I paint a memory or an idea on the iPad as soon as I get in to get the colours down and later I develop it into one of my large paintings. I do put more mental energy and time in them now and therefore they are worth higher prices. I am totally drained when I’ve just finished one of my latest paintings.
I put a lot of mental emotion in them and I think after years of painting experience this comes through in the recent paintings
You have a very distinctive style, have you always worked in this way?
A style just arrives after years of working. It is not something that I even think about. You just find after a painting that it looks like I’ve painted it.
Are you influenced by any famous artists, if so who are they?
I love the romantic idea behind Gauguin’s paintings, maybe because I’ve been abroad to the tropics myself, although a different reason and different part of the world.
Could you please describe the practical process you go through when making a painting?
I have mentioned before that I use iPad, memory and drawing and sometimes printed out iPad sketches which I stick on the wall to look at while I am painting. They develop in stages and layers.
Now I am older, I paint for a couple of hours, take a break and return to see it. You get so caught up in it that you don’t “see” it until you get away from it for a short while. I do put more into them than I used to. As I realised a short while ago when asked as a commission to repaint a triptych I did years ago but bigger and it wiped me out, but I was pleased with it in the end and so was the customer!
What does a typical day look like for you?
My day nowadays is get up and out, see what’s going on with the local yacht club and look across the water then go for nice coffee and a chat in the local hotel to get my brain going, then I come back, check my emails and then work on the computer, iPad or in the studio, painting. I do find a lot of time is taken up with the computer editing pics of paintings, ordering materials and sharing images on social media. In the afternoon I walk for up to an hour on the beach always getting inspired by the colours of the sea and lots of things going on on the sea: sailing, kite surfing, distant ships and people paddling in the sea.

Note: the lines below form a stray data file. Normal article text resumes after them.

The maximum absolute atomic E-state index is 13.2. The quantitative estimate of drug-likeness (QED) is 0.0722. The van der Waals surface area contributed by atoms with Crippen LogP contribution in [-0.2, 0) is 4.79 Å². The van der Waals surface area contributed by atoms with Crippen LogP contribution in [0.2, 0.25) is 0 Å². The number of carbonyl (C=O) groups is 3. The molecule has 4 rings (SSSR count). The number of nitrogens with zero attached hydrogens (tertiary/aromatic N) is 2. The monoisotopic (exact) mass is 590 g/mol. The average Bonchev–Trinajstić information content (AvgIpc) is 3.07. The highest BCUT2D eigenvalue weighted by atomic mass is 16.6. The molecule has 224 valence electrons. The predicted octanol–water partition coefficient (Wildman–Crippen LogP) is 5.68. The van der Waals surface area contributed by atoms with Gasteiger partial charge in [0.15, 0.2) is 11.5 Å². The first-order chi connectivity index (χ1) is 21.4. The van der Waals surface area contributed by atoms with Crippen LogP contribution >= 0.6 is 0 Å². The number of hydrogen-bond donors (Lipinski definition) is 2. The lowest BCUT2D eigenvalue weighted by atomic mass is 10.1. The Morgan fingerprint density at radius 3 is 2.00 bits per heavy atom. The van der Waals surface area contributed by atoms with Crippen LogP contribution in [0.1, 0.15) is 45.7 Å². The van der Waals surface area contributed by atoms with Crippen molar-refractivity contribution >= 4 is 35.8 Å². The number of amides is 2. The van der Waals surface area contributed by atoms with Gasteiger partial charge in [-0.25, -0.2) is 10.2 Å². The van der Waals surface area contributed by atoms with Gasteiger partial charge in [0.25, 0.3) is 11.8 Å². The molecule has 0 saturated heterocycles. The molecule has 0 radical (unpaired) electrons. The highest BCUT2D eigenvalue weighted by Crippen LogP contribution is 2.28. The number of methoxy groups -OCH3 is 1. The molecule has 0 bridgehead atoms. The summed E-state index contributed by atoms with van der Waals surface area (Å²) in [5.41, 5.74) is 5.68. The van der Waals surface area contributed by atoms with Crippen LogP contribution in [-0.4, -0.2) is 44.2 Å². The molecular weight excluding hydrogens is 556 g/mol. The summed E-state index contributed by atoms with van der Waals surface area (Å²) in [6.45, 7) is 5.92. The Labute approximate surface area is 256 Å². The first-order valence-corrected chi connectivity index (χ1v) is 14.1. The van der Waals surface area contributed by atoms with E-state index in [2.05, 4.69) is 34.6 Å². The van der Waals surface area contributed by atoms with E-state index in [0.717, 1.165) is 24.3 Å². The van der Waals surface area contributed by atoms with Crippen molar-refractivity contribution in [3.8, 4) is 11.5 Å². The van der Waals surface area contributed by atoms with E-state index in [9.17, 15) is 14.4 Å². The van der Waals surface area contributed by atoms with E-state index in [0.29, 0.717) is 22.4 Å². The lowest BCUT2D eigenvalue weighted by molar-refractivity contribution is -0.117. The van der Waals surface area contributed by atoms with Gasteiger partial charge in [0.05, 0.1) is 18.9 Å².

In the evenings, I crash out and watch a bit of telly, but usually I am working on the iPad at the same time.
I am lucky to have had this experience which now gives me insight into people, places, and situations and I am able to find a creative interest in everything. More importantly, I really love the fact that so many people have enjoyed my work and that it lives on people’s walls and passed down in families. I often get emails from US from people who have inherited some of mine and are trying to find out about the image. They send them to me by email.
The self portrait I use on my Facebook artist page is a painting I did and got lost and the owners got it at an auction and contacted me and sent me that photo of it. I thought it had gone forever. Also one like that came from Australia which had been sold on and ended up there from a gallery!
I have always found that painting is very therapeutic and I like to create calming anti-stress images. I think that if they are therapeutic to me then they may be to others who contemplate them. I was once told by a buyer “Your paintings are soothing to the soul." If I achieve this then I am happy.
Article for www.art2arts.co.uk
The love of painting seascapes...
---….What inspires me to paint the sea is that it is a beautiful and ever changing subject which has endless possibilities.
….. Before I moved to the beachside residence where I now live I began painting tropical seascapes in a semi abstract way. I am sure that in my subconscious mind I have beaches and the edge of the sea and palm trees engrained, as I was brought up as a toddler on silver sandy beaches of
When I was selling in
The flat areas of colour simplified down to blue and white meant that the design and composition became paramount .
Since living here and walking daily on the beach my present style of seascapes has developed. The beautiful colours which change everyday according to the light , weather , tides , winds, time of year and time of day are an endless source of fascination . I prefer to paint just water and sand with a bit of headland (natural trees and foliage) but the brightly coloured sails and the graceful yachts tackling the wind are beautiful especially when the sun and shadows plays across the taut sails.
This year the design and pattern of the beach pools , rocks , seaweed and meandering wet outlets of water on the sands are what seems to be my fascination . The shapes create space and distance and I try and use the shapes in the sky to compliment the designs on the sands. I like to create therapeutic relaxing stress relieving paintings. One customer kindly wrote to me and said that my paintings were peaceful to the soul.
My latest painting is getting close to the effect I am trying to achieve. See “Solent View “ and “Far |Out Triptych” …..The way the colours are lit up by a ray of sun and the gaps in the clouds.